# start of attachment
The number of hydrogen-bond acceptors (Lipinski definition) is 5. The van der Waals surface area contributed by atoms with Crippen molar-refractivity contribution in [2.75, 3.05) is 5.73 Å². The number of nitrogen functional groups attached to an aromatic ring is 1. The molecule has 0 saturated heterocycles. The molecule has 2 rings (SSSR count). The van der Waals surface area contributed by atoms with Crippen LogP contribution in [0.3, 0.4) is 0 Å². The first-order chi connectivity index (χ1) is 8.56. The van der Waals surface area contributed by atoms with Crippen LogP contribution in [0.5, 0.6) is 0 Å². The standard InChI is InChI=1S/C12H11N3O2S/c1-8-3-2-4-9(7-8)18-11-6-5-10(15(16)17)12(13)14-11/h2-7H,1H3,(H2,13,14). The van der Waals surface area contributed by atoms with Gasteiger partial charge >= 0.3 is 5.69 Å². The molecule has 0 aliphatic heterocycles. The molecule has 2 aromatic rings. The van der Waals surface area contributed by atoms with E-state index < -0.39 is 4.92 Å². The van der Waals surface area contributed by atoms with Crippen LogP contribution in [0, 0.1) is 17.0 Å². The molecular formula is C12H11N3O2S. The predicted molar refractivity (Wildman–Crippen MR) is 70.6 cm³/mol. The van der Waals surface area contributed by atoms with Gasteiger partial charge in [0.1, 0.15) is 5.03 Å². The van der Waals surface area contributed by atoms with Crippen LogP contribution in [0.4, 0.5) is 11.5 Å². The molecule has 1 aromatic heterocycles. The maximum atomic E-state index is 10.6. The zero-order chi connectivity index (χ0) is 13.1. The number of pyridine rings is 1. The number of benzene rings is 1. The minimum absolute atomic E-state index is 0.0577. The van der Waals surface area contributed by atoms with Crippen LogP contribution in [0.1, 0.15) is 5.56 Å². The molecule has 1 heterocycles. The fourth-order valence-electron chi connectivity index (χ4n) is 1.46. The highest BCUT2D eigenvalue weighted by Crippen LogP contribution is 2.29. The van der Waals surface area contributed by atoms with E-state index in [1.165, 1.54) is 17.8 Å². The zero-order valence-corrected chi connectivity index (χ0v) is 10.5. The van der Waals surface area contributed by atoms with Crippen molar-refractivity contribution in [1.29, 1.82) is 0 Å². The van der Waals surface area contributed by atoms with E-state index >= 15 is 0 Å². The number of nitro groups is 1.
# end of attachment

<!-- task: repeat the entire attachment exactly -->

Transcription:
The number of hydrogen-bond acceptors (Lipinski definition) is 5. The van der Waals surface area contributed by atoms with Crippen molar-refractivity contribution in [2.75, 3.05) is 5.73 Å². The number of nitrogen functional groups attached to an aromatic ring is 1. The molecule has 0 saturated heterocycles. The molecule has 2 rings (SSSR count). The van der Waals surface area contributed by atoms with Crippen LogP contribution in [0.3, 0.4) is 0 Å². The first-order chi connectivity index (χ1) is 8.56. The van der Waals surface area contributed by atoms with Crippen LogP contribution in [0.5, 0.6) is 0 Å². The standard InChI is InChI=1S/C12H11N3O2S/c1-8-3-2-4-9(7-8)18-11-6-5-10(15(16)17)12(13)14-11/h2-7H,1H3,(H2,13,14). The van der Waals surface area contributed by atoms with Gasteiger partial charge >= 0.3 is 5.69 Å². The molecule has 0 aliphatic heterocycles. The molecule has 2 aromatic rings. The van der Waals surface area contributed by atoms with E-state index < -0.39 is 4.92 Å². The van der Waals surface area contributed by atoms with Crippen LogP contribution in [0, 0.1) is 17.0 Å². The molecular formula is C12H11N3O2S. The predicted molar refractivity (Wildman–Crippen MR) is 70.6 cm³/mol. The van der Waals surface area contributed by atoms with Gasteiger partial charge in [0.1, 0.15) is 5.03 Å². The van der Waals surface area contributed by atoms with Crippen LogP contribution in [0.4, 0.5) is 11.5 Å². The molecule has 1 aromatic heterocycles. The maximum atomic E-state index is 10.6. The zero-order chi connectivity index (χ0) is 13.1. The number of pyridine rings is 1. The number of benzene rings is 1. The minimum absolute atomic E-state index is 0.0577. The van der Waals surface area contributed by atoms with Crippen LogP contribution in [0.1, 0.15) is 5.56 Å². The molecule has 1 heterocycles. The fourth-order valence-electron chi connectivity index (χ4n) is 1.46. The highest BCUT2D eigenvalue weighted by Crippen LogP contribution is 2.29. The van der Waals surface area contributed by atoms with E-state index in [1.165, 1.54) is 17.8 Å². The zero-order valence-corrected chi connectivity index (χ0v) is 10.5. The van der Waals surface area contributed by atoms with Crippen molar-refractivity contribution in [1.29, 1.82) is 0 Å². The van der Waals surface area contributed by atoms with E-state index >= 15 is 0 Å². The number of nitro groups is 1.